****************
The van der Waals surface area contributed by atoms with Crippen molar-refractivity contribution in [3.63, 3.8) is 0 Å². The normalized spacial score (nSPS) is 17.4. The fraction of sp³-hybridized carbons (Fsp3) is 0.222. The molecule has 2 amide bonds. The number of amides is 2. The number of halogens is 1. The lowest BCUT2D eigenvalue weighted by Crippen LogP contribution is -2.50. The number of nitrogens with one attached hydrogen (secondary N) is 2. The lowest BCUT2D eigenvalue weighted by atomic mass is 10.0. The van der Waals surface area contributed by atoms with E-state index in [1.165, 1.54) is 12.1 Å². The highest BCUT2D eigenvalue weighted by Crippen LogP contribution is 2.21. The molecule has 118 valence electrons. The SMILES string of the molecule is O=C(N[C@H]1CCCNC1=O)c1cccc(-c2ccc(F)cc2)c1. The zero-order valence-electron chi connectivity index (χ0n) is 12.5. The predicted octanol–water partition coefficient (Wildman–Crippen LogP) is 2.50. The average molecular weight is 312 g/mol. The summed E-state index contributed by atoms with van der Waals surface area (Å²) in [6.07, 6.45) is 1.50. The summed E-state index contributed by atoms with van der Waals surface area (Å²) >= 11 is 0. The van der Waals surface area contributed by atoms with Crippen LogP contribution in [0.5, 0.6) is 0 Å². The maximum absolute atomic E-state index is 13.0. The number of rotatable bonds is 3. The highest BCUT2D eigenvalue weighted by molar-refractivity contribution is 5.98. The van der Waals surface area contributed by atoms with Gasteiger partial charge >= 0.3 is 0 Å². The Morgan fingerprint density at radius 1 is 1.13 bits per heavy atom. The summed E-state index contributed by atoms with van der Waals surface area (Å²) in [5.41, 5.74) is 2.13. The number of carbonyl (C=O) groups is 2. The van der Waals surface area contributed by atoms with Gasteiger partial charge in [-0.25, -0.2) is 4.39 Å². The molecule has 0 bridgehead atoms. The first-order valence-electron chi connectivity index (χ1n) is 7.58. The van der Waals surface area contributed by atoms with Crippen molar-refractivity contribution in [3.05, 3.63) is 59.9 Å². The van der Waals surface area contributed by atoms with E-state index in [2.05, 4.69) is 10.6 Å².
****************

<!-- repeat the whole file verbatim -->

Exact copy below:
The van der Waals surface area contributed by atoms with Crippen molar-refractivity contribution in [3.63, 3.8) is 0 Å². The normalized spacial score (nSPS) is 17.4. The fraction of sp³-hybridized carbons (Fsp3) is 0.222. The molecule has 2 amide bonds. The number of amides is 2. The number of halogens is 1. The lowest BCUT2D eigenvalue weighted by Crippen LogP contribution is -2.50. The number of nitrogens with one attached hydrogen (secondary N) is 2. The lowest BCUT2D eigenvalue weighted by atomic mass is 10.0. The van der Waals surface area contributed by atoms with E-state index in [1.165, 1.54) is 12.1 Å². The highest BCUT2D eigenvalue weighted by Crippen LogP contribution is 2.21. The molecule has 118 valence electrons. The SMILES string of the molecule is O=C(N[C@H]1CCCNC1=O)c1cccc(-c2ccc(F)cc2)c1. The zero-order valence-electron chi connectivity index (χ0n) is 12.5. The predicted octanol–water partition coefficient (Wildman–Crippen LogP) is 2.50. The average molecular weight is 312 g/mol. The summed E-state index contributed by atoms with van der Waals surface area (Å²) in [6.07, 6.45) is 1.50. The summed E-state index contributed by atoms with van der Waals surface area (Å²) >= 11 is 0. The van der Waals surface area contributed by atoms with Crippen LogP contribution in [0.5, 0.6) is 0 Å². The maximum absolute atomic E-state index is 13.0. The number of rotatable bonds is 3. The highest BCUT2D eigenvalue weighted by molar-refractivity contribution is 5.98. The van der Waals surface area contributed by atoms with Gasteiger partial charge >= 0.3 is 0 Å². The Morgan fingerprint density at radius 1 is 1.13 bits per heavy atom. The summed E-state index contributed by atoms with van der Waals surface area (Å²) in [5.41, 5.74) is 2.13. The number of carbonyl (C=O) groups is 2. The van der Waals surface area contributed by atoms with Gasteiger partial charge in [-0.25, -0.2) is 4.39 Å². The molecule has 0 bridgehead atoms. The first-order valence-electron chi connectivity index (χ1n) is 7.58. The van der Waals surface area contributed by atoms with Crippen molar-refractivity contribution in [3.05, 3.63) is 59.9 Å². The van der Waals surface area contributed by atoms with E-state index in [2.05, 4.69) is 10.6 Å².